Green Apple All Part of the Profit Pie

Apple’s products are flying off the shelves, stylish, innovative, simple, and most importantly, COOL.
After a year abroad, I came back to meet an old and supremely tech illiterate friend, a man whom I basically taught from scratch how to use a computer a couple years ago. He approaches me as I'm typing away on my PC, “I see you still don’t own a real computer,”  he states, like a physician breaking news to a patient that he has cancer.
If an Apple a Day keeps the doctor away, my friend would be immortal. After starting out on PC's, Apple Man owns every product they've produced in the last few years, and thinks himself a tech guru ever since he figured out how to share a picture on Facebook from his IPhone. 
First off, my hat is off to Apple's design and marketing departments. They've been able to cultivate a well deserved best in show reputation, and with it command the upper end of the market, and the swollen profit margins that accompany. 
How are they going to protect that market, it's fanatical fan base, and add to it? 
Well, first and foremost, the quality and ingenuity of their products must continue to impress. Steve Jobs was the tech version of Albert Pujols, except Jobs hit a home run every at bat. As long as Apple has a couple more of Steve's bullets in their chamber, I think this is a reasonably safe bet for the next couple years.
So, what could possibly be a drag on the world's most valuable brand?  Color, specifically the lack of a green hue. 
Apple has historically scored extremely low with environmental groups such as Greenpeace, based both on suppliers, primarily in China, who dirty the world in the name of maximizing their profits, as Apple's own use of coal and nuclear based utilities for energy here in the United States to power energy sucking data centers.
A couple years ago, Steve Jobs actually wrote about the perception that Apple wasn't considered green, promising that they were ahead of the curve and heading even further in this direction.
I believe him, but nevertheless this perception remains, and coupled with the company's recent labor issues in China exposed by the New York Times, makes the brand a little less lustrous in the eyes of the Whole Foods crowd, who have the money to buy organic.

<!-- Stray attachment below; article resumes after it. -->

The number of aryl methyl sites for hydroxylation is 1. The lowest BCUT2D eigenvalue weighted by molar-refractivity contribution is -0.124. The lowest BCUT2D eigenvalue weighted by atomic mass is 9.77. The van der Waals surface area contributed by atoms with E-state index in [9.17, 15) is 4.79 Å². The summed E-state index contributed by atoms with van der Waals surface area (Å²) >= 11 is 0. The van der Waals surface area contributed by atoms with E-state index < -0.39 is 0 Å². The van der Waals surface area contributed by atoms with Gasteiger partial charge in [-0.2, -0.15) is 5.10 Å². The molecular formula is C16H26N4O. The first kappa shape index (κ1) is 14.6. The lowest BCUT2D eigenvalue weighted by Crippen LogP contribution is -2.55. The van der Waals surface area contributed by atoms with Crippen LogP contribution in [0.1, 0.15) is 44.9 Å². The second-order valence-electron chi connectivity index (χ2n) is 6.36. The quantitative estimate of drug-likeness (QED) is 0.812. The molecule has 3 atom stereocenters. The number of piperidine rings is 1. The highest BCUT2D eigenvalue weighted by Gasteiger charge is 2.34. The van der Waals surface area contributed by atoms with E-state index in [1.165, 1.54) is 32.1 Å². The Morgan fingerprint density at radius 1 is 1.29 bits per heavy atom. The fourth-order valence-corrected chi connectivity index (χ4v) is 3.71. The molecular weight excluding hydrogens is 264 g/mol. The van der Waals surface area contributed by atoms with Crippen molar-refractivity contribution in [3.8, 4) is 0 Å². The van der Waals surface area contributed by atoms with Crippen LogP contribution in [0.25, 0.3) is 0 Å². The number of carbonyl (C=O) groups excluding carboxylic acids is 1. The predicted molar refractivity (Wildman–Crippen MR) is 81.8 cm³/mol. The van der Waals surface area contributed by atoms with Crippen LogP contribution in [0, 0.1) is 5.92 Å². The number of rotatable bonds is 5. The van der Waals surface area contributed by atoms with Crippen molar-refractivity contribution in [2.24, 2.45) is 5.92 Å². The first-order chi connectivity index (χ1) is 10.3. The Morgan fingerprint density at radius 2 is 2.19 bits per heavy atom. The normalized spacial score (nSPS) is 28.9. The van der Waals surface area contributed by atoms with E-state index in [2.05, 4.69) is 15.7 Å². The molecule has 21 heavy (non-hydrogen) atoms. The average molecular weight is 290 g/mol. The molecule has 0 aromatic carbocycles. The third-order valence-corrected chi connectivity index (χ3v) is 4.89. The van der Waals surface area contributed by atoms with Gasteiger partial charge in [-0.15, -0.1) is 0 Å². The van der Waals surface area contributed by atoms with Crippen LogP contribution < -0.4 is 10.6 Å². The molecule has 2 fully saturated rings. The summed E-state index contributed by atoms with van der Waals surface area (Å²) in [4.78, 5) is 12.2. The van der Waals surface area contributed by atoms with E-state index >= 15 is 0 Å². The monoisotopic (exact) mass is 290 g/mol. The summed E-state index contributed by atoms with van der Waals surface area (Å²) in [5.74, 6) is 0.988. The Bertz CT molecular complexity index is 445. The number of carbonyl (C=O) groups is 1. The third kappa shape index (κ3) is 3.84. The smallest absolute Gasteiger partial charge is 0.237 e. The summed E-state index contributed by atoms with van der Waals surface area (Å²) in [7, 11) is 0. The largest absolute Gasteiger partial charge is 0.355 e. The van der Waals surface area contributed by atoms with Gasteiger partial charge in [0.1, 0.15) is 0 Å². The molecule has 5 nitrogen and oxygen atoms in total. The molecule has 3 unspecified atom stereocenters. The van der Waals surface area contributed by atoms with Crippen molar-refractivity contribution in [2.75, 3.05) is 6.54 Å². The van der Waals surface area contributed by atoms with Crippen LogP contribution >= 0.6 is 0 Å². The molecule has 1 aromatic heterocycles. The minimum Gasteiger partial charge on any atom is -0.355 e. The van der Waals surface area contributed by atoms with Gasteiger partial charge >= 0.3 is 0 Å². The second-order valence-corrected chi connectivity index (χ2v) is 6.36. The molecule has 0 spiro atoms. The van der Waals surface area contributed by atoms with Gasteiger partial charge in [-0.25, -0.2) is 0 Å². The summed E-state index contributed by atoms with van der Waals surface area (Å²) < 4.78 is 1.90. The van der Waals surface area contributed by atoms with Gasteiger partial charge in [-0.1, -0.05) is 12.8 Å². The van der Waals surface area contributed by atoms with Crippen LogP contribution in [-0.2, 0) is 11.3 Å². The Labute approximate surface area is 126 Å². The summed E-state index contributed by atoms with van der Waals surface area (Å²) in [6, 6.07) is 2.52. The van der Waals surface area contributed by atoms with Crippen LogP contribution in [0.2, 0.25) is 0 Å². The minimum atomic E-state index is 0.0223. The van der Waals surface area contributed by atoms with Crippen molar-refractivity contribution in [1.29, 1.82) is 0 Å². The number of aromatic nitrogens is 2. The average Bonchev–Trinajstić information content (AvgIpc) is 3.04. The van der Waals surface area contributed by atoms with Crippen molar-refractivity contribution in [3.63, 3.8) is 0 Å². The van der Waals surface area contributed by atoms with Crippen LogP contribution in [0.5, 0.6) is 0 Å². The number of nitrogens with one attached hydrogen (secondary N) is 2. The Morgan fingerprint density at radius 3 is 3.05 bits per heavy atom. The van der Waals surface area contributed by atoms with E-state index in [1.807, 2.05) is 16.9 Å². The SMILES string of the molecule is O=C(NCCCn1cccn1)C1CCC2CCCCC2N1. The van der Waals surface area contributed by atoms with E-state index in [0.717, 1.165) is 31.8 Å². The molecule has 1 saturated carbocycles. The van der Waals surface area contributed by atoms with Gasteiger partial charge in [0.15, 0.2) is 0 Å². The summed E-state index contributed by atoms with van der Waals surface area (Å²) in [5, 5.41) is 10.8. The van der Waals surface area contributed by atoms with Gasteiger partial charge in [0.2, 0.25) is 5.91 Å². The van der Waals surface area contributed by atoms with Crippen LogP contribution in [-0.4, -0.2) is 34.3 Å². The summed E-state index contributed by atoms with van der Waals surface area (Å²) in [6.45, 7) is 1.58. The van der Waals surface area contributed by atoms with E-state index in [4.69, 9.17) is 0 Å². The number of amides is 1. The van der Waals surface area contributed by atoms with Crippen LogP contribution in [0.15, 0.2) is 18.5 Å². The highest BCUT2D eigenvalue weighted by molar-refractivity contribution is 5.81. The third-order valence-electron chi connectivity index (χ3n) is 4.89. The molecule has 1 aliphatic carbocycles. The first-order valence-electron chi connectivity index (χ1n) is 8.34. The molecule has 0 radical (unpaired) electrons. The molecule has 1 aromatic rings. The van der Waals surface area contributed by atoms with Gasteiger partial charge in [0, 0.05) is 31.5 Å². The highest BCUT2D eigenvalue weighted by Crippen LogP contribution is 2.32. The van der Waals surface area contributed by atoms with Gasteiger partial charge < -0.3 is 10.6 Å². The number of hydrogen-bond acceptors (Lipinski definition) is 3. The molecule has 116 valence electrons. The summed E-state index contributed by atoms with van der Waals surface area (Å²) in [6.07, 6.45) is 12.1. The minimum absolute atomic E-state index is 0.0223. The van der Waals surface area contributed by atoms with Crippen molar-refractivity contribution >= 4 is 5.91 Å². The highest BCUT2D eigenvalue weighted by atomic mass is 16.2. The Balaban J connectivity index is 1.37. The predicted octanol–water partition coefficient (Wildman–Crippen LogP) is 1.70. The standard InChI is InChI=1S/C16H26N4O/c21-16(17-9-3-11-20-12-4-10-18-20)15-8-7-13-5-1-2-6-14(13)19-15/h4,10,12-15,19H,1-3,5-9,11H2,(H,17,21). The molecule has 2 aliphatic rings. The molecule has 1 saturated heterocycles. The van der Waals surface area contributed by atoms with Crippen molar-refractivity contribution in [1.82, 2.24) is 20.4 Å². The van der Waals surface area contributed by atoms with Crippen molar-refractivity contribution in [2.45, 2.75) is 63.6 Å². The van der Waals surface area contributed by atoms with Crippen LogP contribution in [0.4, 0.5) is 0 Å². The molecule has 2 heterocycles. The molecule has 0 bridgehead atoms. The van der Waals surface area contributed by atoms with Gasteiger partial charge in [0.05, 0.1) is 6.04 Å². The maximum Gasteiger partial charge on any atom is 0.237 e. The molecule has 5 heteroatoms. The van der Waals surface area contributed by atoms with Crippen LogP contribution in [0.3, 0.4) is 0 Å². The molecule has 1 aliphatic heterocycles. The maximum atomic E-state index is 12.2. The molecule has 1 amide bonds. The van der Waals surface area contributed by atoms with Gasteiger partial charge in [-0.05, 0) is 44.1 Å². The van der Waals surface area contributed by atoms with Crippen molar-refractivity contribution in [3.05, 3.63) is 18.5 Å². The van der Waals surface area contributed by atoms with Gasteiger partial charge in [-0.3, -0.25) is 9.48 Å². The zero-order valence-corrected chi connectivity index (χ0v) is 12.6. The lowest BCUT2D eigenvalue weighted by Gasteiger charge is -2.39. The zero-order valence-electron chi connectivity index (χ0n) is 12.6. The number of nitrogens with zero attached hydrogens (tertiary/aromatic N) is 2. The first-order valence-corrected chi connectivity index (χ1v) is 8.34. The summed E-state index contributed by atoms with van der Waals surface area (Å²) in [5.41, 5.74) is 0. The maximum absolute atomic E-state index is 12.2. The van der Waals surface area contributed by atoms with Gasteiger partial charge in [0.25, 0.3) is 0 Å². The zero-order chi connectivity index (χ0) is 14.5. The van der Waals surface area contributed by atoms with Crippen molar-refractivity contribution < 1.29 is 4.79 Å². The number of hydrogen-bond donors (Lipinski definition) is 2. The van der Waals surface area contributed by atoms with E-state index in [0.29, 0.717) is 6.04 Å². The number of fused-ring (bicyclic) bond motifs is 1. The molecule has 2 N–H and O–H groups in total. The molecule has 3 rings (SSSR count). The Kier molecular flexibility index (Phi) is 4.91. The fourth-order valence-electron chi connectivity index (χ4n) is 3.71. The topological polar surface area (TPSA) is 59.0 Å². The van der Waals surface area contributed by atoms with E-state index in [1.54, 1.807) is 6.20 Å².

So recently Apple has announced that they are building the largest, private solar farm in the world to provide energy for a massive data center to be used for the ICloud in North Carolina. Greenpeace has stated that Apple is merely green-washing their image, as they estimate only 10% of the energy the ICoud will consume will be generated from renewable sources.
Nevertheless, when we are talking about the world's biggest solar farm, that doesn't come cheap. That wins points with this Whole Fooder. It makes me look at the company in a green light- as in opening my wallet to go start buying their products.
As the price of solar technology continues to drop, other companies will realize the additional cost of using a greater percentage of their energy consumption from renewable sources is more than offset by the goodwill and free press (such as this column) that it engenders.
Greenwash or not, Apple is changing my perception of it, and once again playing leader. This is the type of company you want to buy. Apple's not even an expensive stock, trading at 14 times earnings with a boat load of cash, (like 100 billion- it's actually more like an aircraft carrier.)
I've held off the majority of Apple products, with the exception of an IPod a few years back. If Apple keeps this up, they'll gain many new customers, protecting and adding value to their brand by greening it. Heck, I might even be forced to buy "a real computer."

Recommendation: Spruce up your portfolio by adding a few shares of Apple 


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